WV Regional Jail Authority
(NEW YORK) — A federal judge in West Virginia on Tuesday rejected the plea deals of Jonathan Toebbe, a former nuclear engineer for the U.S. Navy, and his wife Diana, because she said they did not allow for enough prison time.
Jonathan Toebbe’s plea agreement called for a sentence of 12-17 years and Diana Toebbe’s plea agreement called for a sentence of three years after they pleaded guilty to offering to sell secrets about submarine nuclear propulsion systems to a foreign country.
Toebbe had faced life in prison for violating the Atomic Energy Act before reaching the agreement with federal prosecutors in West Virginia, where he put an SD card at a “dead drop,” according to the charging documents.
“These are serious crimes but we are talking about serious punishment. Twelve-and-a-half years is not a slap on the wrist,” defense attorney Nicholas Compton said.
The judge, though, said it was not in the best interest of the community to accept the plea agreements since the proposed sentences failed to account for the “grave harm” she said the Toebbes caused.
“Make no mistake these defendants have been charged with very serious crimes,” Judge Gina Groh said. “I find the sentencing options available to me to be strikingly deficient.”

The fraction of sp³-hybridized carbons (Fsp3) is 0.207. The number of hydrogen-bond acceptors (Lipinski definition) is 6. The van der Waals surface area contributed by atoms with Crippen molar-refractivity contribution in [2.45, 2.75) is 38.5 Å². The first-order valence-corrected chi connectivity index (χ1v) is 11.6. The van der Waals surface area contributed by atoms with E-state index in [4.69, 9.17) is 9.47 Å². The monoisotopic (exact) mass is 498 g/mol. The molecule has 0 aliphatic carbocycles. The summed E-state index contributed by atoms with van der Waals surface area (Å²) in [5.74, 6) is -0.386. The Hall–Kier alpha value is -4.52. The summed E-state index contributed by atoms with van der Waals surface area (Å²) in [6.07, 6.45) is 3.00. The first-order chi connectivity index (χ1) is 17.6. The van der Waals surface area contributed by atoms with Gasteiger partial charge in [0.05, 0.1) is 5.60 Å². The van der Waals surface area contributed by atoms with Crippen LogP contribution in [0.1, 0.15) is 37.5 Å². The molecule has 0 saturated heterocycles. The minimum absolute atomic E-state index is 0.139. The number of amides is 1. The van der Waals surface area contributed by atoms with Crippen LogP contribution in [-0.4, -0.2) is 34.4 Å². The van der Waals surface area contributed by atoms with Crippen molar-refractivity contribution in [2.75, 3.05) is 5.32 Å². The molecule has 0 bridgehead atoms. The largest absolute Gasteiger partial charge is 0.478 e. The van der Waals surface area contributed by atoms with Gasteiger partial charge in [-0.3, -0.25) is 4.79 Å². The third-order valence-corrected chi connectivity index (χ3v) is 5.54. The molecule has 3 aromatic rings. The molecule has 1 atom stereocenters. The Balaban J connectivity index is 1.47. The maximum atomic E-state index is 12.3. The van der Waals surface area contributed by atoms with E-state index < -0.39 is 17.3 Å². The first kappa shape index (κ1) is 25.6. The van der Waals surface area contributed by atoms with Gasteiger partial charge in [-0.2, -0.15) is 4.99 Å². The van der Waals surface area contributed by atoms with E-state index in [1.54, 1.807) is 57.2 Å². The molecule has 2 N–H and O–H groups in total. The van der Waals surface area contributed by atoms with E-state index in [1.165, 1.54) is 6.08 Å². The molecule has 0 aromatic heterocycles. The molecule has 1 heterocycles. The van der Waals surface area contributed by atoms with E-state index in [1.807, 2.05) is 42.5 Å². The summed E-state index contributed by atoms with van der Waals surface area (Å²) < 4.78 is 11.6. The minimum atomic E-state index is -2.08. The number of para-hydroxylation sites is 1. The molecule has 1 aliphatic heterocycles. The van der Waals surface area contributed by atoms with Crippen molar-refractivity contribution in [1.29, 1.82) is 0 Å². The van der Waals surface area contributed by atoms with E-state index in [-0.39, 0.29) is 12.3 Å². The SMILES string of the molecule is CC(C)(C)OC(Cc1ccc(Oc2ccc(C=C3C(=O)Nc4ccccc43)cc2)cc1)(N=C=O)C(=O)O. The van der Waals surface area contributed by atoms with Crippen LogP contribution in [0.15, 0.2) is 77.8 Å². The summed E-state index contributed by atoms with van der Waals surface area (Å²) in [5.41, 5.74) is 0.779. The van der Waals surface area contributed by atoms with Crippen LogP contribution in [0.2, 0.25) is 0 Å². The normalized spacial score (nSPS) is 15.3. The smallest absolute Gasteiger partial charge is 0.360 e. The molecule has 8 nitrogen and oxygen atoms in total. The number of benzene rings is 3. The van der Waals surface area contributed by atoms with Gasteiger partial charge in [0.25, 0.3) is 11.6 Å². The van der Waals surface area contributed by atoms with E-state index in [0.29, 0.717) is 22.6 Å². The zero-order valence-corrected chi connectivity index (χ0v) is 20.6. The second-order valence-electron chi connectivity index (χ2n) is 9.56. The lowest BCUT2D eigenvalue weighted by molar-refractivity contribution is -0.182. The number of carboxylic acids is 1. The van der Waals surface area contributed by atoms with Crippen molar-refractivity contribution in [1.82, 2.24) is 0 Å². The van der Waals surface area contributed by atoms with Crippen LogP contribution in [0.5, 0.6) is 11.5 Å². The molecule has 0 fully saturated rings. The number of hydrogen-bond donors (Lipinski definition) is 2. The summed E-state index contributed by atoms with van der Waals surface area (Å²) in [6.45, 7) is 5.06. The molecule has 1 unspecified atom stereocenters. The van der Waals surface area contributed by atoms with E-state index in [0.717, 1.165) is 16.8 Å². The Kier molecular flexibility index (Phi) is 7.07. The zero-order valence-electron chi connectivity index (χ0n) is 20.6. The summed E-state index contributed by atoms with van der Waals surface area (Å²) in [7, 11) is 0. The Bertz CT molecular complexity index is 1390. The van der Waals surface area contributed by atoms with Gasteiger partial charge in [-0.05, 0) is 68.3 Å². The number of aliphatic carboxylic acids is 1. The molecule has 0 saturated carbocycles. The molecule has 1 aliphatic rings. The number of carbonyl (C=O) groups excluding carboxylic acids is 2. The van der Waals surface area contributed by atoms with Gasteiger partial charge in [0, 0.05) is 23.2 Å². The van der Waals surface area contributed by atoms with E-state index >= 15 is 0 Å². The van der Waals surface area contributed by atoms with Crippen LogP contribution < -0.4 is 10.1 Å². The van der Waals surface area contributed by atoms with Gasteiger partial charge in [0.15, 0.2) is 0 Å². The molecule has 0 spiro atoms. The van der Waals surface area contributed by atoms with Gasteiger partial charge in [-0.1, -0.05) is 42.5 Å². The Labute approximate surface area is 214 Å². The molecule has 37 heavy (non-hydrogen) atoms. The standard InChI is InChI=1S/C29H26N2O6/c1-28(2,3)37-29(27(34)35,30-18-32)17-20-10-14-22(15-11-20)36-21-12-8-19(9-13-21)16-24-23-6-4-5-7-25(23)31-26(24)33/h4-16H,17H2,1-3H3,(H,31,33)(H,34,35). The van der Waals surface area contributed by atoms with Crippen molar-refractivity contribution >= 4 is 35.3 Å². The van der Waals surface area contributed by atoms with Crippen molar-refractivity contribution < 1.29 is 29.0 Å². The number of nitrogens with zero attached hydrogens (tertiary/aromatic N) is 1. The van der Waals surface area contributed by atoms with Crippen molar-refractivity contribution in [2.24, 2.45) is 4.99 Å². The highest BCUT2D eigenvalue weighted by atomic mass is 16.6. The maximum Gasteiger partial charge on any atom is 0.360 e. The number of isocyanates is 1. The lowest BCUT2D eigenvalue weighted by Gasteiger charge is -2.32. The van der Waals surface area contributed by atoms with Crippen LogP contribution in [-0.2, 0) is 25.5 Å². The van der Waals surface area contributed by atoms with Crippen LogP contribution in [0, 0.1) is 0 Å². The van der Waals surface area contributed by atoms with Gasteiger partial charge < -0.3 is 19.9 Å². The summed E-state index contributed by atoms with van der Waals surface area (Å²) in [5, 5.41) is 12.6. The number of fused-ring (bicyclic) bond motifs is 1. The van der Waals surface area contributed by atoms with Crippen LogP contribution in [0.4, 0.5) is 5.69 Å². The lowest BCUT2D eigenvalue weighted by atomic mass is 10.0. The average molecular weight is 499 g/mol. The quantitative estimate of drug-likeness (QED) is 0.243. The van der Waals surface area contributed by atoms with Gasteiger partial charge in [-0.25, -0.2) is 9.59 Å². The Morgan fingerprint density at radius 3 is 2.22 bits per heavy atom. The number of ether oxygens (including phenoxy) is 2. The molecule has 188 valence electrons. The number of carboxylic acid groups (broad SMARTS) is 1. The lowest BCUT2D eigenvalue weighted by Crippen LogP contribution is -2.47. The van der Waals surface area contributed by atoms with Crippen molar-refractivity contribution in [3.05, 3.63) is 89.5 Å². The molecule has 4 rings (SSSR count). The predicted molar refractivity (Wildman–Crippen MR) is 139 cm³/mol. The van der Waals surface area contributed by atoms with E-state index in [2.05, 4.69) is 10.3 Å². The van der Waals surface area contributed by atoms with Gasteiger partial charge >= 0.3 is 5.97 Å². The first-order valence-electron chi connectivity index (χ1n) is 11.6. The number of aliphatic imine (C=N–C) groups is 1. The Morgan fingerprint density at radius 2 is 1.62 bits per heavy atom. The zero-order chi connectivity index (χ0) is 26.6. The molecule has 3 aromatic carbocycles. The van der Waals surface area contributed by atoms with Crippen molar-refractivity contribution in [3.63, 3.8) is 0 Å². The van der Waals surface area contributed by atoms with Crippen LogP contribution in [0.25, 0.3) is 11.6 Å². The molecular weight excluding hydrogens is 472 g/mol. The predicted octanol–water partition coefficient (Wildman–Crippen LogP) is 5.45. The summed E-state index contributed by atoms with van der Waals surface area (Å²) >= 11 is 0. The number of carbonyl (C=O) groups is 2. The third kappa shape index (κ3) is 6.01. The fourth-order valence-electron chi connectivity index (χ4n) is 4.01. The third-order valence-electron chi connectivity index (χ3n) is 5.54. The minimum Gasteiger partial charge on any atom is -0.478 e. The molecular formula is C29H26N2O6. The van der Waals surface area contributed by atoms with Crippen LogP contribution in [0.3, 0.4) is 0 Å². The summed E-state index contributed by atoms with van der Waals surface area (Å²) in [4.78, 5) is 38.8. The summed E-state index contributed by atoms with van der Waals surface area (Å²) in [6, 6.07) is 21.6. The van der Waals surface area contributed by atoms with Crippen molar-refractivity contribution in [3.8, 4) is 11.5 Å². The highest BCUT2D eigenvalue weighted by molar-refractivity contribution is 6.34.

The Toebbes, of Annapolis, Md., seemed to neighbors and co-workers as the typical suburban couple before they were arrested last October for allegedly scheming to sell secrets about Virginia-class nuclear submarines to a foreign country, which was not identified in court papers but was Brazil, a source told ABC News.
At the time of his plea, Toebbe conceded he sent a package to a foreign government, listing a return address in Pittsburgh that contained a sample of restricted data and instructions for establishing relationship to buy additional restricted data.
Toebbe said he began corresponding with someone he thought was a representative of the foreign government who was really an undercover FBI agent.
On June 8, 2021, the undercover agent sent $10,000 in cryptocurrency to Toebbe as “good faith” payment.
A few weeks later, Jonathan and Diana Toebbe traveled to a location in West Virginia, prosecutors said. There, with Diana Toebbe acting as a lookout, Jonathan Toebbe placed an SD card concealed within half a peanut butter sandwich at a pre-arranged “dead drop” location, they said.
After retrieving the SD card, the undercover agent sent Jonathan Toebbe a $20,000 cryptocurrency payment, prosecutors said. In return, Jonathan Toebbe emailed the undercover agent a decryption key for the SD card. A review of the SD card revealed that it contained restricted data related to submarine nuclear reactors, the indictment said.
Both the Toebbe’s withdrew their plea agreement after a judge rejected the agreement.
“Yes, your honor, I’d like to withdraw my plea,” Jonathan Toebbe said.
The judge on Tuesday set a trial date of Jan. 17, 2023, giving the parties time to negotiate a new plea agreement or proceed to trial.
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